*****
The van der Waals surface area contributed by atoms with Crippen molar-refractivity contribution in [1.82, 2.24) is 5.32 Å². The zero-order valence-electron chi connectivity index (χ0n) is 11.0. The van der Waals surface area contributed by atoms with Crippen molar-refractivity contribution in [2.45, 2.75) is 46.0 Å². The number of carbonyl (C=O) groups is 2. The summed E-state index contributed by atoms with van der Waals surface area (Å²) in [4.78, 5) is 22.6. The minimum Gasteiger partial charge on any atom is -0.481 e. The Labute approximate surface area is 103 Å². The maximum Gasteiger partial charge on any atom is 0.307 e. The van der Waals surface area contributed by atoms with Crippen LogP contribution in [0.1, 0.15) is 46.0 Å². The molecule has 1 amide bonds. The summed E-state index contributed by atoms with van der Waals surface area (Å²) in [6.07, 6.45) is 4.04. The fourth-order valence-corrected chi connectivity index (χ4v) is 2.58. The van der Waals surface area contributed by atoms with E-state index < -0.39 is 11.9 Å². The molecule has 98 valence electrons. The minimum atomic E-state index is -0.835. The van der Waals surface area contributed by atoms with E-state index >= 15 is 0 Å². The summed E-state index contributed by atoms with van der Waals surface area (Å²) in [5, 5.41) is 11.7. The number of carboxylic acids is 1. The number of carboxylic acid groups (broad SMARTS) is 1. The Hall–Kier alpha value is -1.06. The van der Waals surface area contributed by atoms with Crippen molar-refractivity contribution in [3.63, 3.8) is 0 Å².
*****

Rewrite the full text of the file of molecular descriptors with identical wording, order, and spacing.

The van der Waals surface area contributed by atoms with Crippen molar-refractivity contribution in [1.82, 2.24) is 5.32 Å². The zero-order valence-electron chi connectivity index (χ0n) is 11.0. The van der Waals surface area contributed by atoms with Crippen molar-refractivity contribution in [2.45, 2.75) is 46.0 Å². The number of carbonyl (C=O) groups is 2. The summed E-state index contributed by atoms with van der Waals surface area (Å²) in [4.78, 5) is 22.6. The minimum Gasteiger partial charge on any atom is -0.481 e. The Labute approximate surface area is 103 Å². The maximum Gasteiger partial charge on any atom is 0.307 e. The van der Waals surface area contributed by atoms with Crippen LogP contribution in [0.1, 0.15) is 46.0 Å². The molecule has 1 amide bonds. The summed E-state index contributed by atoms with van der Waals surface area (Å²) in [6.07, 6.45) is 4.04. The fourth-order valence-corrected chi connectivity index (χ4v) is 2.58. The van der Waals surface area contributed by atoms with E-state index < -0.39 is 11.9 Å². The molecule has 98 valence electrons. The minimum atomic E-state index is -0.835. The van der Waals surface area contributed by atoms with E-state index >= 15 is 0 Å². The summed E-state index contributed by atoms with van der Waals surface area (Å²) in [5, 5.41) is 11.7. The number of carboxylic acids is 1. The number of carboxylic acid groups (broad SMARTS) is 1. The Hall–Kier alpha value is -1.06. The van der Waals surface area contributed by atoms with Crippen molar-refractivity contribution in [3.63, 3.8) is 0 Å².